For those of you who have been part of the HOWA community for the past few years, you know that our signature programs, such as vehicle distributions to those in need and Bring Your Own Vehicle (BYOV) events, have been temporarily suspended due to rising insurance costs. HOWA remains insured, but unfortunately, our current policy limits our available programming and even some locations where we can provide services to the community. HOWA is actively seeking a new (affordable) policy, and we hope to resume our full spectrum of programming soon. More to come, and if you are an insurance broker or someone interested in financially supporting our insurance payments through a major gift, please let us know.

Thankfully, some of our other programs are active and doing great work.

Thanks to caravan leader Phyllis, an in-person caravan gathered earlier this month near Pahrump, NV, with over two dozen vehicles participating. Until recently, we have been limited in developing formal caravans due to Bureau of Land Management (BLM) requirements, but as our partnership with BLM develops, we are planning to gather in person more often. Stay tuned for our next caravan in October in Pahrump.

On Friday, April 12, the in-person caravan and others in the community led a cleanup in the Pahrump area. Thank you to BLM for providing the dumpster, and thank you to everyone in the HOWA community who participated in this important service project. Taking care of our public lands and ensuring access for all visitors is an important part of HOWA’s mission.

Developed during COVID, the Virtual Caravan program remains strong and welcomes dozens during each Zoom session. All are welcome to participate, and you can find a time and gender-appropriate meeting that best suits you. Sign up for alerts on HOWA’s Meetup page to ensure you do not miss an opportunity to connect with fellow nomads (or nomad curious). No matter where your travels may take you, there is no reason not to bring the HOWA community with you.

We recently had two distribution events. In March, we provided four full solar power setups, and in April, we distributed four 100 AH lithium batteries to members of the nomad community most in need. Notifications for future distribution events and the requirements to apply will be posted on our Facebook page.

Finally, since the 2024 RTR concluded, we have distributed a tent ($600+) (Thank you, Springbar) to a couple who needed the extra space after their van was totaled from getting rear-ended and just shy of $10,000 (Thank you HOWA community donors) in direct financial support to dozens of nomads facing unanticipated emergencies.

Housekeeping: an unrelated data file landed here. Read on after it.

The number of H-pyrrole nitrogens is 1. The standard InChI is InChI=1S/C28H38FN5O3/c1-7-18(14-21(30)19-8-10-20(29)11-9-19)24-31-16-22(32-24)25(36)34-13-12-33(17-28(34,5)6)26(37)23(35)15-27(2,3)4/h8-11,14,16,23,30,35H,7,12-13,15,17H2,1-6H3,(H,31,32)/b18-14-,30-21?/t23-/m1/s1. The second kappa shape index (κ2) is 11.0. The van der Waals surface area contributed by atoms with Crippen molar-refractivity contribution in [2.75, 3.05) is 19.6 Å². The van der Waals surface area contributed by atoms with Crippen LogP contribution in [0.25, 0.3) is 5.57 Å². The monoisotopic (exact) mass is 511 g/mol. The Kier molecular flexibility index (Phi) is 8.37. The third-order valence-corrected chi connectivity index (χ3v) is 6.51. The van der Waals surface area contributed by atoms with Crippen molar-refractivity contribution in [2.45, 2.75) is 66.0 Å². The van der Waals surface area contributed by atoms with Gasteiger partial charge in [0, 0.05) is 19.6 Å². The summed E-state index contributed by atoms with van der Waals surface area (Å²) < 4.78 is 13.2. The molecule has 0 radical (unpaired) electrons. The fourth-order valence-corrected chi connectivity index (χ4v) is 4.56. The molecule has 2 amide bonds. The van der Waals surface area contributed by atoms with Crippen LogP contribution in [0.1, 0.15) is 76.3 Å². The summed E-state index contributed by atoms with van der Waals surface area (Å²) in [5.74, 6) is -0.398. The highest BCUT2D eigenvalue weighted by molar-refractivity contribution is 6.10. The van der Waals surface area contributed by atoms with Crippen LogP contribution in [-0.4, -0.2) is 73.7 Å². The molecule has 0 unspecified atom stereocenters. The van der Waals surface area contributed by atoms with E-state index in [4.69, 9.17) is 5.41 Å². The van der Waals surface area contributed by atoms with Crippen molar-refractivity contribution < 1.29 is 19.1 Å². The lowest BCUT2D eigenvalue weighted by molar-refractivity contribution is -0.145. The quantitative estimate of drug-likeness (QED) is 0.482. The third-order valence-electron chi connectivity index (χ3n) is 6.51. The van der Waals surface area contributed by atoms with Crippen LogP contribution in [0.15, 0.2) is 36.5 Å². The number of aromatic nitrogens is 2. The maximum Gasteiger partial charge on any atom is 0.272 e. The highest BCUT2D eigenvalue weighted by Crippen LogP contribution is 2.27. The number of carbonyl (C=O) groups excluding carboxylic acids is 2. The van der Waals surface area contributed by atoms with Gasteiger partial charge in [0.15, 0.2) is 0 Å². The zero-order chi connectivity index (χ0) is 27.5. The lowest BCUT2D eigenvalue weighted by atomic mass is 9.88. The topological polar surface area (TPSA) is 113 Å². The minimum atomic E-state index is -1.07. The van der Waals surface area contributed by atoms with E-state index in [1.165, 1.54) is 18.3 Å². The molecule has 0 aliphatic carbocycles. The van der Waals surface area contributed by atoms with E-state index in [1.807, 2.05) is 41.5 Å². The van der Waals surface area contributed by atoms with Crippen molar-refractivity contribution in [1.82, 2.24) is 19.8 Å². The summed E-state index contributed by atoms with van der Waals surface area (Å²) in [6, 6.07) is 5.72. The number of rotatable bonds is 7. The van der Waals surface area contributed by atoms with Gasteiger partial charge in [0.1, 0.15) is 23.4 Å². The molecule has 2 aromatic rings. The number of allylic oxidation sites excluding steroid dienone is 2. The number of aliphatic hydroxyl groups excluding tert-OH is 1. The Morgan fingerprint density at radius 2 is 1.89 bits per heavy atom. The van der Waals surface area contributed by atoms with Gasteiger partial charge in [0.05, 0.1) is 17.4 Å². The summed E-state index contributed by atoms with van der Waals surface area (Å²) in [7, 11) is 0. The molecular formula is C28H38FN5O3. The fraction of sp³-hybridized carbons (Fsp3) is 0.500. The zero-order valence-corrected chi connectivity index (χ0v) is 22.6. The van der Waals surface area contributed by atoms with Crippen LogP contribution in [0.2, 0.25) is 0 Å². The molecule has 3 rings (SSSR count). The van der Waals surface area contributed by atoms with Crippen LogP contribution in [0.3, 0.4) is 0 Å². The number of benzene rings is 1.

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Staff Changes at HOWA

A message from Suanne about transitions within HOWA’s staff

Hi Everyone,

I want to share with you about the many changes within the HOWA organization and staff. HOWA always wants to be transparent with our community.

As you already know, J.D. McCrary is the Executive Director as of last February when I stepped down from that role. That change in leadership is big, but staff changes don’t stop there.

About 4 weeks ago Jessica resigned. She was HOWA’s Administrative Assistant who also posted to social media. Her service with HOWA was outstanding and she is dearly missed. But, her absence leaves a big hole in some critical tasks that keep HOWA healthy.

Furthermore, for more than a year, HOWA’s expenses for organizational operations, like staff’s wages, have exceeded incoming donations. Without additional funding, layoffs were inevitable. The Board of Trustees discussed this possibility last year when developing the 2024 Budget. Unfortunately, the trend of operational costs exceeding contributions has continued. HOWA is now at the point of needing to make the hard decision to layoff and restructure staff responsibilities so that we can continue to serve the community. Here are the staff changes that will take place in the next month to keep HOWA solvent.

  • No new hire to replace Jessica’s full-time position as Administrative Assistant and social media support.
    • Suanne, yours truly, will make social media posts as a volunteer.
    • Tracey will continue to work part-time doing administrative work instead of Emergency Fund coordination.
  • Bobbi, Client Services Manager, will run the Emergency Fund Program, as well as the Caravans, both In-Person and Virtual. She will continue to manage the BYOV program and past vehicle grantees.
    • Lisa, our current part-time Virtual Caravan Coordinator, will be laid off in about a month.


Sadly, this Spring we see Jessica and Lisa leave our staff. Both have huge hearts for serving the nomad community. I look forward to seeing them again down the road, around a campfire, or when we come together to volunteer for HOWA.

What stays the same at HOWA: